The Tax Gap and What it Means for Taxpaying Entities

Shannon Henschel

Associate Editor

Loyola University Chicago School of Law, JD 2024

Every three years, the Internal Revenue Service (IRS) releases the estimated gross tax gap calculated for the three years prior. Recently, the estimated tax gap for the years 2014 to 2016 was revealed to be $496 billion. This startlingly high number represents a continuing trend of noncompliance by American taxpayers that feeds into the federal budget deficit.

The meaning of the tax gap

The tax gap is simply the difference between total taxes owed and total taxes paid on time. The tax gap has increased over the last several years. For the 2011 to 2013 time period, the tax gap was estimated to be $441 billion, which is substantially similar to previous years and suggests that there has been no significant change in the amount of the tax gap or business’s rate of compliance with paying their taxes.

The release of the $496 billion tax gap estimate for 2014 to 2016 is staggering when combined with the IRS’s projection for the 2017 to 2019 estimated tax gap – which comes out to $540 billion.

Causes of the tax gap

The tax gap is a result of individuals and corporations either underpaying, not reporting, or never filing their taxes. While the IRS may eventually receive some late payments either voluntarily or by enforcement, they will still forgo the majority of missing taxes. The 2014 to 2016 estimated tax gap of $496 billion only decreased to $428 billion after the IRS received late payments.

By far, the largest contributor to the tax gap is underreported income. For the 2014 to 2016 tax gap, $398 billion, or 80 percent, of the gross tax gap was attributable to underreported income. It is estimated that this comes from self-employed individuals underreporting their earnings from pass-through entities such as sole proprietorships, partnerships, and S corporations.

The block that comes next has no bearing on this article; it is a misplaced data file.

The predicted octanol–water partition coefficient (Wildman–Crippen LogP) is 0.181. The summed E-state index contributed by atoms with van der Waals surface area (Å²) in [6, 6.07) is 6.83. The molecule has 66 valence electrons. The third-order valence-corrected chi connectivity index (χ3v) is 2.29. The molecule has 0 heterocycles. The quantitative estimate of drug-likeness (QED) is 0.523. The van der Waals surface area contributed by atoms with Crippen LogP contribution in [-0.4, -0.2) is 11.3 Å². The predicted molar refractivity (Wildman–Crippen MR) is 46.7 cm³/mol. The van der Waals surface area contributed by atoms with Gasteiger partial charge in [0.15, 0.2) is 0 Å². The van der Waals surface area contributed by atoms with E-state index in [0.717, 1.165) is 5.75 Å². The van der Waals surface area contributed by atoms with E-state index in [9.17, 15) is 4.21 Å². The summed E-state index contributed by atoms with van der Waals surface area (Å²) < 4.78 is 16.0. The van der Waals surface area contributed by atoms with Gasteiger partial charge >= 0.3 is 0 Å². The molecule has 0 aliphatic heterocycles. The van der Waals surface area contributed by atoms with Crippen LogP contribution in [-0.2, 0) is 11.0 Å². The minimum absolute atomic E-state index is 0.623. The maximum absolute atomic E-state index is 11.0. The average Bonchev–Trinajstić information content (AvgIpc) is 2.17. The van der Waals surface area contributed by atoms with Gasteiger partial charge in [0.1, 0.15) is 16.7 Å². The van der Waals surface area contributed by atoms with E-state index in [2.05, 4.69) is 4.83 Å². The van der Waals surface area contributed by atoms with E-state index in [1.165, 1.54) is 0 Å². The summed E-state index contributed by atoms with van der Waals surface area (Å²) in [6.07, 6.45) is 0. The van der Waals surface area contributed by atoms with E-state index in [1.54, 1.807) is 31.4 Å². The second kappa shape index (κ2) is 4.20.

Additionally, it is likely that it is the wealthiest of Americans who are largely contributing to the tax gap. Earnings from stocks and other obscure sources are often hard to value, due to earnings not being realized until stocks or other assets are sold. Additionally, the wealthiest of Americans have access to lawyers to help them conceal their taxable income.

However, the IRS does not know the exact details of each case of taxpaying entity’s underpayment, under reporting, or failure to file their taxes. While the recently increased tax gap is partially caused by taxpayers’ decision to not comply with state, local, and federal tax laws and regulations in a timely manner, a multitude of other factors could also contribute. Factors such as a growth in economic activity, exploitation of gray areas in developing tax rules, or honest mistakes could all be additional contributing factors. Tax codes for businesses become more and more complex each year, so exploitation of gray areas and honest mistakes could also be play a part. Therefore, the tax gap cannot be solely blamed on tax evasion.

Implications and resolutions to the tax gap

President Biden passed the Inflation Reduction Act this past August, which aims to curb the United States’ growing inflation in part by reducing the deficit. To further this cause, $80 billion was allocated to the IRS to use over the next ten years to help close the tax gap and divert more funds back toward the deficit.

The IRS has been incredibly understaffed and equipped with outdated technology and resources which has presumably led to the tax gaps each year. The inefficiency of the IRS may also feed into public dissatisfaction with the IRS and deter them from reaching out to the agency for help while paying taxes. In fact, last year the IRS received 230 million calls and only had 15,000 IRS employees to answer those calls, which meant each employee had to answer 16,000 calls. This led to only eleven percent of people being able to get in touch with a human at the IRS last year.

The IRS plans to use the $80 million to hire more employees, replace the outdated technology within the agency, and audit the wealthy corporations who are contributing to the tax gap with tax-avoidance schemes and not complying with the IRS. By making the agency more efficient, regular Americans who are simply just trying to pay their taxes will have an easier time, and wealthy corporations will have a harder time evading their taxes. Both solutions will lead to a smaller tax gap.

While the majority of Americans hold contempt toward the IRS, the agency exists to serve the public and its goal to resolve the tax gap is rooted in its desire to promote fairness. The existence of the tax gap shows that taxes do not affect every American the same, and hopefully a decreased tax gap will lessen that disparity.